There have been signs my cat was really, really fat for a while. Most notably, when friends and relatives see Mabel, they proclaim “wow, you cat is really, really fat!”
Too fat to fit on a lap. In human terms, that’s like being too fat for pants.
Then, there was the fact that she burst a large men’s shoebox lying down in it – then continued to sleep in the box – then gnawed off the side of the box that had the size on it. She ATE THE SIZE LABEL. Whether from shame or hunger, I don’t know.
Also, twice in the past year I’ve had to tell the library that my cat ate my library books. Yep. She chews on hardcover books with plastic jackets. This one reflected the most poorly on me. Of all stock characters, the last one I want to be is “single woman whose cat ruins her relationship with the library.” There are just too many sad things about it.
The last straw came this week. I limit Mabel’s food intake, but that’s not enough for her. I’ve found her sneaking crumbs from dishes left in the sink. If my dog leaves extra food, Mabel will gobble it up – then, predictably, vomit. You might say that cats don’t vomit just to be jerks, but I bet that people who might say that have never had a cat. It was clearly some kind of protest for more food, like a reverse hunger strike. But last Saturday, when I nearly tripped over my cat eating her own dogfood vomit, I knew we had a problem. Join me on my one-week journey to cure feline obesity:
Step 1: Confront the problem
Censored because unlike Mabel, I have the decency to be horrified by this.
While my cat was purring in my lap, I scooped her up and herded us both onto my scale. I looked down and saw a number that I hope I never see again unless I am nine months pregnant. It was bad. Real bad. Mabel’s a lady, so I won’t give the number, but let’s just it’s less than 20 but more than 10 … But it rounds to 20. Okay?
Step 2: Research
According to internet sources, Mabel should weigh 10 pounds, 12 at most. So, she’s about 50% – 100% over her ideal body weight. She’s not a human, but if she were, her BMI would be like 90. That’s the point where they stop using regular categories – overweight, obese – and start using descriptions that sounds like a cross between a superhero, a kiddie pageant division, and a Taco Bell menu item. Super-Mega-Obese. Fantastically Obese Supreme. Obviously, me and Fatty Bell Grande had some work to do.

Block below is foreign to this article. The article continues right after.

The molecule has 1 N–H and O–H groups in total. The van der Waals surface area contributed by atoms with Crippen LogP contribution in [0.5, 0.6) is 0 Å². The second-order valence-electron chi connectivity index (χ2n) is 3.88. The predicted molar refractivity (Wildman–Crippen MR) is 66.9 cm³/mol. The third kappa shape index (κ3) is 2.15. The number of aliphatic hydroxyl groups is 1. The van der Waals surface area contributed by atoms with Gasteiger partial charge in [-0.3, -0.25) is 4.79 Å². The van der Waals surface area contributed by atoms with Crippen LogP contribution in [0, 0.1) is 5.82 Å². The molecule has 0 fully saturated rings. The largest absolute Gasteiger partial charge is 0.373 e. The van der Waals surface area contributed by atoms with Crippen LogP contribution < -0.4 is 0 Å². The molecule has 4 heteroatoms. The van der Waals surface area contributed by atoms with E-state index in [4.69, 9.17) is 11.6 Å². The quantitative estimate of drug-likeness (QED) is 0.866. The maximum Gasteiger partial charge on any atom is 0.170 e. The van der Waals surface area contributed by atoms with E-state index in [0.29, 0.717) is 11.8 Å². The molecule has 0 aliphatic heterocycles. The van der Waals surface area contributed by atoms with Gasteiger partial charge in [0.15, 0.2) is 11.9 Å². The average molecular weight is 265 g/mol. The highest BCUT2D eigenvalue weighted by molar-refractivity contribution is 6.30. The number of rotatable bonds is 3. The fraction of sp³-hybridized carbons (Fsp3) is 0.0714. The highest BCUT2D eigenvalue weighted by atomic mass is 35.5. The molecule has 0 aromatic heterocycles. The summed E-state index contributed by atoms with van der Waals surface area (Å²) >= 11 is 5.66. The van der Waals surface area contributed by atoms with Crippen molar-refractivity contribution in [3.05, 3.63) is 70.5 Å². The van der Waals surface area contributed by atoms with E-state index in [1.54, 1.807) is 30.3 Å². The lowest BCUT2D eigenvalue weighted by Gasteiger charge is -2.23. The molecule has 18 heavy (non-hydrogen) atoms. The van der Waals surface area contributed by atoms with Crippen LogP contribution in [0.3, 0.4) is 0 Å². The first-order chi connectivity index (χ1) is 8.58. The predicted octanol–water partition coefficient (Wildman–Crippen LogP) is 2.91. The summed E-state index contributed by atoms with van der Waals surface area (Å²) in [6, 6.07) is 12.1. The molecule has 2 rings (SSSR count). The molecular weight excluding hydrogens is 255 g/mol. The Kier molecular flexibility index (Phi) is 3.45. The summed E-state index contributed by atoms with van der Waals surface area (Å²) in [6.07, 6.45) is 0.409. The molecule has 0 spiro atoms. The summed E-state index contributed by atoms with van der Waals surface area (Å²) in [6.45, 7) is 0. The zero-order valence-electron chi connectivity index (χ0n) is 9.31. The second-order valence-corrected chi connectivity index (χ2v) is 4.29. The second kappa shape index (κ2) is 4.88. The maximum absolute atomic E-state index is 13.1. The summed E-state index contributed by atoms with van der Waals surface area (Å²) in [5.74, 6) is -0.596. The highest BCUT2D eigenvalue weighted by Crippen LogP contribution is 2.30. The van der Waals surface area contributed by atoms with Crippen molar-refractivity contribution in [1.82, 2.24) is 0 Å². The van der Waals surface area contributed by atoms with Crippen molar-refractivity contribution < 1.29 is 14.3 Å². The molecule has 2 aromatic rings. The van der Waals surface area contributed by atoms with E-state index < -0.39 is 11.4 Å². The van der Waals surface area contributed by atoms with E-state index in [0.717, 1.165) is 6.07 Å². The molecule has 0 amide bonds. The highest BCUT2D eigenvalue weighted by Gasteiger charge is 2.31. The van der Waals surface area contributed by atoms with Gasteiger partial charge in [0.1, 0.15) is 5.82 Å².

Step 3: Plan
Did you know that PetMD exists? It’s WebMD for animals, and is probably where cats go to research their symptoms and find out that they have lupus and AIDS. It also gives you a plan of action if your cat is a Seven-Layer Tubby Pro-Am. I picked my areas to focus on – food and exercise. Of course.
Step 4: Food
According to PetMD, you shouldn’t leave cat food out all day. To that I say, if my cat would allow a bowl of food to sit out uneaten for more than five freaking minutes I wouldn’t have this problem. She binge eats it all as soon as I set down the bowl. I actually do measure it and I’m not giving her too much.
Another option is a low-carb diet, but I’m afraid that Mabel’s going to turn super annoying and never stop talking about how many carbs are in whatever she just ate, just like every human I’ve ever met on a low-carb diet. Okay, also I have 3/4 of a bag of my regular cat food left. I’ll buy the Atkins cat food when it’s time to restock, but let’s not go crazy here.
I can’t believe I’ve made a plan for my cat to go on the South Beach diet.
Step 5: Exercise
Cats immediately become suspicious and combative when you try to make them do anything, so getting Mabel to exercise on command wasn’t easy. Basically I’d try to get her to do something, she’d run away, and I’d chase her for a bit. Well, she was running, at least.
Under the “my cat is a douchebag” file, we can add that Mabel CAN exercise … on her terms. For instance, when I had to go to the basement earlier today, she bolted as fast as she could to get down there before the door closed, her enormous slack belly swaying the whole way. I left her down there, figuring that maybe she’d get some accidental exercise chasing a spider or something. At the very least, it meant several hours where she wasn’t eating anything. That, or she was eating an entire family of mice. Who’s to say? But mice are super low carb, so it’s fine.
Step 6: Acceptance
During a second pass at Google, I learned that my cat is certifiably insane. “Well yeah,” you might say. “She’s a CAT.” It’s actually a thing, though! It’s called “psychogenic abnormal feeding behavior,” which in layman’s terms translates to “so crazy she ate herself fat.” So, I haven’t done anything wrong. My cat just has an eating disorder. My life is a Lifetime movie starring Tracy Gold. Symptoms? Obsessed with food, grumpy about food, and “excessive solicitation of interspecific interactions.” What this means is that every time the cat acts like she likes me, it’s because if I don’t feed her she’s going to have to eat my face off, which she is too lazy and fat to do. That also explains why, before meal times, she essentially gives my dog a lap dance.
In leaner times (she actually still uses this for, you know, online dating).
So, there’s good news! By the end of the week, when we stepped on the scale, Mabel and I lost a half a pound! Unfortunately, it was probably all me. All that cat-chasing really gets your heart going.
Update: it has now been a week since this experiment, and today Mabel tried to steal a French fry from my 3-year-old nephew, even though it’s only okay when I do that.